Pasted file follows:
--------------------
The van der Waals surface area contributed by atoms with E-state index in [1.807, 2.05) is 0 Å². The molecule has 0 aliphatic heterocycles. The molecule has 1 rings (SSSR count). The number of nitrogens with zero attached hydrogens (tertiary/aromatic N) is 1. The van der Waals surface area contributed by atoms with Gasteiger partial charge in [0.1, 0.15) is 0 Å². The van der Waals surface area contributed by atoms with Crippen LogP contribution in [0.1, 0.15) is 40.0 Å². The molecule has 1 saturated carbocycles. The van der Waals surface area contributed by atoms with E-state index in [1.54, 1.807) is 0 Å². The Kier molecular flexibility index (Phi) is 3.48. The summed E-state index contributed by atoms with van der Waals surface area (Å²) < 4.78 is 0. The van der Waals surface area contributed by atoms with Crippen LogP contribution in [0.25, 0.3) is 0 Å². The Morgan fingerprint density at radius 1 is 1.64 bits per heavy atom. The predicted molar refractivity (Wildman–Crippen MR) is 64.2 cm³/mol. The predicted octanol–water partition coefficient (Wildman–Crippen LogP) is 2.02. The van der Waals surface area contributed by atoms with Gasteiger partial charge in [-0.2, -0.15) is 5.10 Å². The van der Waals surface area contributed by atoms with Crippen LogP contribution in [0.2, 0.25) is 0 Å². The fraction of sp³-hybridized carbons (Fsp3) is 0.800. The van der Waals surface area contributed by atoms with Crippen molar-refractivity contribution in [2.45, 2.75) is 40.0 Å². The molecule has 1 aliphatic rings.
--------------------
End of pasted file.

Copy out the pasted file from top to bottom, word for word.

The van der Waals surface area contributed by atoms with E-state index in [1.807, 2.05) is 0 Å². The molecule has 0 aliphatic heterocycles. The molecule has 1 rings (SSSR count). The number of nitrogens with zero attached hydrogens (tertiary/aromatic N) is 1. The van der Waals surface area contributed by atoms with Gasteiger partial charge in [0.1, 0.15) is 0 Å². The van der Waals surface area contributed by atoms with Crippen LogP contribution in [0.1, 0.15) is 40.0 Å². The molecule has 1 saturated carbocycles. The van der Waals surface area contributed by atoms with E-state index in [1.54, 1.807) is 0 Å². The Kier molecular flexibility index (Phi) is 3.48. The summed E-state index contributed by atoms with van der Waals surface area (Å²) < 4.78 is 0. The van der Waals surface area contributed by atoms with Crippen LogP contribution in [0.25, 0.3) is 0 Å². The Morgan fingerprint density at radius 1 is 1.64 bits per heavy atom. The predicted molar refractivity (Wildman–Crippen MR) is 64.2 cm³/mol. The predicted octanol–water partition coefficient (Wildman–Crippen LogP) is 2.02. The van der Waals surface area contributed by atoms with Gasteiger partial charge in [-0.2, -0.15) is 5.10 Å². The van der Waals surface area contributed by atoms with Crippen LogP contribution in [0.2, 0.25) is 0 Å². The fraction of sp³-hybridized carbons (Fsp3) is 0.800. The van der Waals surface area contributed by atoms with Crippen molar-refractivity contribution in [2.45, 2.75) is 40.0 Å². The molecule has 1 aliphatic rings.